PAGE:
Hairy Men and Smooth Men

The response to last month’s e-teaching, A Homosexual You Will Love, like the response to the previous month’s, I Love Homosexuals, and I’m Frustrated, was plentiful. Many folks shared their stories and insights. Many wrote to compassionately tell me that they were praying for “Jean Claude,” whose poignant story I shared in that e-teaching.

I also received a number of responses from good folks who cited first-hand examples of homosexual orientation that could not be attributed to any environmental cause (suggesting a biological cause). Others wrote who believe that homosexuality is the result of demonic oppression or possession, and that it can be cured by exorcism (although none cited any supportive Bible passages or personal success stories of delivering homosexuals through exorcism). A few wrote expressing blanket condemnations upon all homosexuals. And finally, some wrote to affirm that my amateur attempt to diagnose the roots of Jean Claude’s same-sex attraction wasn’t too far off track.

One of those affirmative responses was from a former homosexual man whom I will call “Roger.” His gracious email brought tears to my eyes, and I thought his words would be helpful for anyone who is trying to better understand (1) some of the possible roots of homosexuality, (2) the means of combatting same-sex attraction, and (3) the struggles that former homosexuals face integrating into the church and society. I think it will be worth your time to read what Roger shared below (I’ve italicized one section for emphasis):

I left the homosexual community over 13 years ago after I accepted Christ, and I wish I were able to say that the full Christian community completely embraced me and had the resources and ministry available around me during my struggle to overcome the addictions of homosexual lust, pornography and masturbation. However, that was not always the case. I often found myself isolated, misunderstood, rejected, ignored and expected to be “instantly free” by other Christians after my salvation and subsequent baptism in the Holy Spirit.

I found myself in a place where I chose to reject mainstream and local community churches as I turned to two or three godly saints who ministered to me as best they could and were faithful to always point me towards Christ. I found myself in a position where I had to…utilize secular and para-church organization resources to help me deal with something the people around me and the local churches were simply not equipped to handle. I experienced a great deal of bitterness and hurt towards many other Christians, even the ones who were desperately trying to minster to me, as well as local bodies as a result. But now, many years later, I can see much clearer that they were doing the best they could to minister the love of Christ to me, and I also grew to understand that bitterness, rejection, selfishness, self pity and pride are deeply rooted strongholds in homosexuals, former or otherwise.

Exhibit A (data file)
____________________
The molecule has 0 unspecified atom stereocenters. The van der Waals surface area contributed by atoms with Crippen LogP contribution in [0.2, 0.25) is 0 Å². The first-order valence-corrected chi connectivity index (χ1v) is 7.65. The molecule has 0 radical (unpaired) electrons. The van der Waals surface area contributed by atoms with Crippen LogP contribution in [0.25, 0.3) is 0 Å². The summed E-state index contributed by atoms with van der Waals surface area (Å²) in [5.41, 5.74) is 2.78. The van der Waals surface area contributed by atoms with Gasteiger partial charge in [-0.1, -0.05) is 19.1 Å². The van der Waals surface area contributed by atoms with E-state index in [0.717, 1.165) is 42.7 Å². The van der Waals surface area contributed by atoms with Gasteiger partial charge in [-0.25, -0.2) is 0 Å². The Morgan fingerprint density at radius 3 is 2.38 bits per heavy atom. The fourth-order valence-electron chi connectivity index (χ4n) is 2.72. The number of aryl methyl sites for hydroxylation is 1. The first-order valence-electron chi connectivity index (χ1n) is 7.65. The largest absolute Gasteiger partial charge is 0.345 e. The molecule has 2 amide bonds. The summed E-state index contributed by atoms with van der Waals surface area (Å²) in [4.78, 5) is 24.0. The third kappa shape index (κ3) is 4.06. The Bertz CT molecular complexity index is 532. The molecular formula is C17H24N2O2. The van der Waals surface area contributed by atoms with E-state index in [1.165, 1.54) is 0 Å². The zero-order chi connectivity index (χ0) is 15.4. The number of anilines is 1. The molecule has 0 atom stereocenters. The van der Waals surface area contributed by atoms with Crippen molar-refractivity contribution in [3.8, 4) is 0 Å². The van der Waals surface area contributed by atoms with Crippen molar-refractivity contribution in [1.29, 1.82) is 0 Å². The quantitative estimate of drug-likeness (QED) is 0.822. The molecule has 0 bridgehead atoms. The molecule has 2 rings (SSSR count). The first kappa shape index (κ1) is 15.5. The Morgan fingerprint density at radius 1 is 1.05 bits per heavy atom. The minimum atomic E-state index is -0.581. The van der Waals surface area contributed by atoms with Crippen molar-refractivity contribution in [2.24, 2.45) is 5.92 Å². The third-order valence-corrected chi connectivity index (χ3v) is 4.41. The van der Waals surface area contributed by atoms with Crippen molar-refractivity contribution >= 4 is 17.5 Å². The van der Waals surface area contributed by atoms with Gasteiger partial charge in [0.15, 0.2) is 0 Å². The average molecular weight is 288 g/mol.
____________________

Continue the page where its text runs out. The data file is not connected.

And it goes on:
13 years later, although not in the bondage of homosexuality, I still struggle with temptations of same sex attractions daily. This proclivity has never left. However, the power of it over me has been broken. After years and years of reinforcing same sex attraction through sexual experiences, lust, pornography and masturbation, my brain has deep neurogical connections for attractions to men.

I do not believe I was born this way. It is so clear to me how this developed in my own life as a “set up” through my strained relationship with my father, hostility with an older brother, and an overbearing and raging mother. However, I think most importantly, and the “point of this email” is that I believe for me the deepest scar and most important factor in my life was peer rejection.

I have learned and strongly believe that the root of my homosexuality was a deep seated inferiority of my own masculinity as a boy, a teen and adult, reinforced a million times by rejection from my male peers and as a result of my own perceptions of this inadequacy. I too suffered the horror of being called “faggot,” “sissy,” “girl,” all under the shadow of a very masculine and athletic older brother.

It is a struggle that continues to this day. I still find it extremely difficult to form male friendships because of my own “softness” for lack of a better word, because men do find it difficult to form relationships with “never married” 48 year old men who are unlike them and their lives in so many ways. It is only the true Christian godly man who understands his own sin, who has been broken before God by it, and who looks at me and sees himself. Not because he struggles with same sex attraction, but because he knows the true state of himself before a holy God and realizes he is no different. God has been good to me and given me a few godly men such as this in my life.

I can tell you that it has been the loneliest, most difficult road I could have never imagined when I walked out of the homosexual life into a born again life through Jesus Christ. I cannot tell you that if I had known how lonely, confusing, bewildering and frustrating it would be in the face of a world that now sees me as “aberrant” and glorifies practicing homosexuality as normalcy, that I would have made the decision. And the sad state of affairs is that the church is little better. There is so much ignorance, hate, hostility, and misunderstanding of this situation in the church.